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Circ Res. 2001 Feb 2;88(2):E14-22.

Mechanisms underlying endothelial dysfunction in diabetes mellitus.

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Universitätskrankenhaus Eppendorf, Germany.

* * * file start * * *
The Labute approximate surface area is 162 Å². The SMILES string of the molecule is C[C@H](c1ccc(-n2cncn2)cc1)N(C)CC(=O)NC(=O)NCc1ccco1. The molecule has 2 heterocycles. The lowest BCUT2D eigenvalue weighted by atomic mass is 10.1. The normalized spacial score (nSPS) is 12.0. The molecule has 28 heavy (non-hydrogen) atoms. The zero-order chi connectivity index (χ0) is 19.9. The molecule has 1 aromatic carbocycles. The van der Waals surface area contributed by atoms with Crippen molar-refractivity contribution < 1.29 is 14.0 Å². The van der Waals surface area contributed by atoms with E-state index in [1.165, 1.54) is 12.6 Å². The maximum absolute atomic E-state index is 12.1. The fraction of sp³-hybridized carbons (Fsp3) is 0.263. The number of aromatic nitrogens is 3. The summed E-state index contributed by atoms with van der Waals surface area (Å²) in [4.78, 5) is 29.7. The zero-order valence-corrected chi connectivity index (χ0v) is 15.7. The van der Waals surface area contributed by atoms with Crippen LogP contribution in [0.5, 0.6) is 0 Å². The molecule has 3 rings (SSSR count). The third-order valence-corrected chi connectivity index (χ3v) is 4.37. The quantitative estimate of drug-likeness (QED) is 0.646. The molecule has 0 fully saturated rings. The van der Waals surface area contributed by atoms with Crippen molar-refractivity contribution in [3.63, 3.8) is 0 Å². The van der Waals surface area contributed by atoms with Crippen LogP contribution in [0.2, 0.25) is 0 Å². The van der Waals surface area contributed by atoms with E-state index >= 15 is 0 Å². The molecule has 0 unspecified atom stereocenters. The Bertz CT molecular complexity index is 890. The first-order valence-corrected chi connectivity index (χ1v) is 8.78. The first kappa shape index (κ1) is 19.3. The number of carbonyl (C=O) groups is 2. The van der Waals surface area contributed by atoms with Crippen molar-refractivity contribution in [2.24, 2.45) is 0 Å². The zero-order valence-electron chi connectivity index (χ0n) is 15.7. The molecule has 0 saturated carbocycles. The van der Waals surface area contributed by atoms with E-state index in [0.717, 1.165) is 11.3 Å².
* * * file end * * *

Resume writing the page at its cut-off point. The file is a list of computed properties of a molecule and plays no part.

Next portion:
Incubation of endothelial cells in vitro with high concentrations of glucose activates protein kinase C (PKC) and increases nitric oxide synthase (NOS III) gene expression as well as superoxide production. The underlying mechanisms remain unknown. To address this issue in an in vivo model, diabetes was induced with streptozotocin in rats. Streptozotocin treatment led to endothelial dysfunction and increased vascular superoxide production, as assessed by lucigenin- and coelenterazine-derived chemiluminescence. The bioavailability of vascular nitric oxide (as measured by electron spin resonance) was reduced in diabetic aortas, although expression of endothelial NOS III (mRNA and protein) was markedly increased. NOS inhibition with N:(G)-nitro-L-arginine increased superoxide levels in control vessels but reduced them in diabetic vessels, identifying NOS as a superoxide source. Similarly, we found an activation of the NADPH oxidase and a 7-fold increase in gp91(phox) mRNA in diabetic vessels. In vitro PKC inhibition with chelerythrine reduced vascular superoxide in diabetic vessels, whereas it had no effect on superoxide levels in normal vessels. In vivo PKC inhibition with N:-benzoyl-staurosporine did not affect glucose levels in diabetic rats but prevented NOS III gene upregulation and NOS-mediated superoxide production, thereby restoring vascular nitric oxide bioavailability and endothelial function. The reduction of superoxide in vitro by chelerythrine and the normalization of NOS III gene expression and reduction of superoxide in vivo by N:-benzoyl-staurosporine point to a decisive role of PKC in mediating these phenomena and suggest a therapeutic potential of PKC inhibitors in the prevention or treatment of vascular complications of diabetes mellitus. The full text of this article is available at

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